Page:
Check database for corruption
Last updated on: 2021-05-24
Authored by: David Fonseca
This article explains how to check your database for corruption in MySQL®. Why does corruption occur in a database? It might happen because of hardware, specifically disk-based failures or when a disk is full.
The principal symptom: You try to log in and get an error message in the console: Session Replace: Table ‘./DB_NAME/mdl_sessions2’ is marked as crashed and should be repaired.
You can check and repair this issue by using the
mysqlcheck command with the
--auto-repair DBNAME flag. When you add the
--auto-repair flag, MySQL tries to
repair the corruption in your database.
# mysqlcheck -u USER_NAME -p --auto-repair DB_NAME Enter password: db_test.adodb_logsql OK db_test.mdl_assignment OK db_test.mdl_assignment_submissions OK ... db_test.mdl_log error : Table './db_test/mdl_log' is marked as crashed and should be repaired ... db_test.mdl_sessions2 error : Table './db_test/mdl_sessions2' is marked as crashed and should be repaired Repairing tables db_test_18_latest.mdl_log OK db_test_18_latest.mdl_sessions2 OK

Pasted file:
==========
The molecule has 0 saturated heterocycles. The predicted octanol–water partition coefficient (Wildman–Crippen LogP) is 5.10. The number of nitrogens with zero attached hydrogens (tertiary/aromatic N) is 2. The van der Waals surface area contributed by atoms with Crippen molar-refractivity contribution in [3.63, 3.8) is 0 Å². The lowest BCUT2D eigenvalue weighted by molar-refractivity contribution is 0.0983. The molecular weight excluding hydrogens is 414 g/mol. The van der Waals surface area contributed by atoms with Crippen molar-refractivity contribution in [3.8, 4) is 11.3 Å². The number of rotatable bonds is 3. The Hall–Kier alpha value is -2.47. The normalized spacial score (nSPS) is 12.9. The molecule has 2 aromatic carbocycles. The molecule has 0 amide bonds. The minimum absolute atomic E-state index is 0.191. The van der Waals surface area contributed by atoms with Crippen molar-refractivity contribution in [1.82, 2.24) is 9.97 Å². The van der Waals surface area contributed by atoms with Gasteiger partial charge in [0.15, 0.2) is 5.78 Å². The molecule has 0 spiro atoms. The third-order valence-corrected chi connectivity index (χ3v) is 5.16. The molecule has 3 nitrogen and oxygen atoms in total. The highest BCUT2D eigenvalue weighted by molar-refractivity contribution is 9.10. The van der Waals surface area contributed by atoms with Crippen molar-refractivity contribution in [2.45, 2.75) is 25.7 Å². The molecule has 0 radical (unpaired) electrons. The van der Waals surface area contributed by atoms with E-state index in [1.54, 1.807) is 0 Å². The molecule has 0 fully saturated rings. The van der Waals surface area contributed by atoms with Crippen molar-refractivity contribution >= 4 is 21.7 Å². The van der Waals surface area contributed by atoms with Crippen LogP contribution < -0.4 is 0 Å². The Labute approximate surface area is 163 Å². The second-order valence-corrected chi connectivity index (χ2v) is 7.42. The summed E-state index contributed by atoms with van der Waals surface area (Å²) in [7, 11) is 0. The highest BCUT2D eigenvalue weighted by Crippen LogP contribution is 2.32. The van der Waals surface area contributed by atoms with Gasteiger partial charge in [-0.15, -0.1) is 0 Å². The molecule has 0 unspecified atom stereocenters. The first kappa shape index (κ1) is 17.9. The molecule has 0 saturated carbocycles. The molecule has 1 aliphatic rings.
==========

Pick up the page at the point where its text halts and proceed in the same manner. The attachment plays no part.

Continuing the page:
If you just want to check if your database is or not corrupted, run the following command:
# mysqlcheck -c DATABASE_NAME -u USER_NAME -p
If you want to check all databases and tables in your server, add
--all-databases and omit the name of the database,
as shown in the following command:
# mysqlcheck -c -u USER_NAME -p --all-databases
If you just want to check a table inside a database, run the following command:
# mysqlcheck -a DB_NAME TABLE_NAME -u USER_NAME -p
With the commands presented in this article, you can now check your MySQL database or table for corruption.